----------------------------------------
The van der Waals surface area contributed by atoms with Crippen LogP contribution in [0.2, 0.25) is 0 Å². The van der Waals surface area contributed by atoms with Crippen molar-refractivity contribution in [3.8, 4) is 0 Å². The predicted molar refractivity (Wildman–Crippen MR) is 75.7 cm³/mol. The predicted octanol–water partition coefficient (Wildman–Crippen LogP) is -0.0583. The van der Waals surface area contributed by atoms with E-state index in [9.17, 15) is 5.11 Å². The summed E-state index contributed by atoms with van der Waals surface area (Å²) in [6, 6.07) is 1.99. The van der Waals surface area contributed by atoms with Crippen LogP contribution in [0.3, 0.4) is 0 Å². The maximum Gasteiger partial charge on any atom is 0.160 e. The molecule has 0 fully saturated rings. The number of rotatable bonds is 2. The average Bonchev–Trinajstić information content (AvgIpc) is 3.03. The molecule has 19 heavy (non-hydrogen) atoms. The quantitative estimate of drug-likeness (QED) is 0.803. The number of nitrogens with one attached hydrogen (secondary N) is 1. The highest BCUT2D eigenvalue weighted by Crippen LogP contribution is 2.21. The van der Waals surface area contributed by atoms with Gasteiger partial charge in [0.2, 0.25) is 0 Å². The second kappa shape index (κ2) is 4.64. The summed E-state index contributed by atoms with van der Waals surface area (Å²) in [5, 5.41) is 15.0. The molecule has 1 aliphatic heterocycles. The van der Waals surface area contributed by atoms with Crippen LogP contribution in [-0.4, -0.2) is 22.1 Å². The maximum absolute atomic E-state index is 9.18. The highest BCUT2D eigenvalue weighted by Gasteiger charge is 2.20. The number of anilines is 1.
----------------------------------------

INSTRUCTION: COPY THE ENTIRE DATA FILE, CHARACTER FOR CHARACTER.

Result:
The van der Waals surface area contributed by atoms with Crippen LogP contribution in [0.2, 0.25) is 0 Å². The van der Waals surface area contributed by atoms with Crippen molar-refractivity contribution in [3.8, 4) is 0 Å². The predicted molar refractivity (Wildman–Crippen MR) is 75.7 cm³/mol. The predicted octanol–water partition coefficient (Wildman–Crippen LogP) is -0.0583. The van der Waals surface area contributed by atoms with E-state index in [9.17, 15) is 5.11 Å². The summed E-state index contributed by atoms with van der Waals surface area (Å²) in [6, 6.07) is 1.99. The van der Waals surface area contributed by atoms with Crippen LogP contribution in [0.3, 0.4) is 0 Å². The maximum Gasteiger partial charge on any atom is 0.160 e. The molecule has 0 fully saturated rings. The number of rotatable bonds is 2. The average Bonchev–Trinajstić information content (AvgIpc) is 3.03. The molecule has 19 heavy (non-hydrogen) atoms. The quantitative estimate of drug-likeness (QED) is 0.803. The number of nitrogens with one attached hydrogen (secondary N) is 1. The highest BCUT2D eigenvalue weighted by Crippen LogP contribution is 2.21. The van der Waals surface area contributed by atoms with Gasteiger partial charge in [0.2, 0.25) is 0 Å². The second kappa shape index (κ2) is 4.64. The summed E-state index contributed by atoms with van der Waals surface area (Å²) in [5, 5.41) is 15.0. The molecule has 1 aliphatic heterocycles. The van der Waals surface area contributed by atoms with Crippen LogP contribution in [-0.4, -0.2) is 22.1 Å². The maximum absolute atomic E-state index is 9.18. The highest BCUT2D eigenvalue weighted by Gasteiger charge is 2.20. The number of anilines is 1.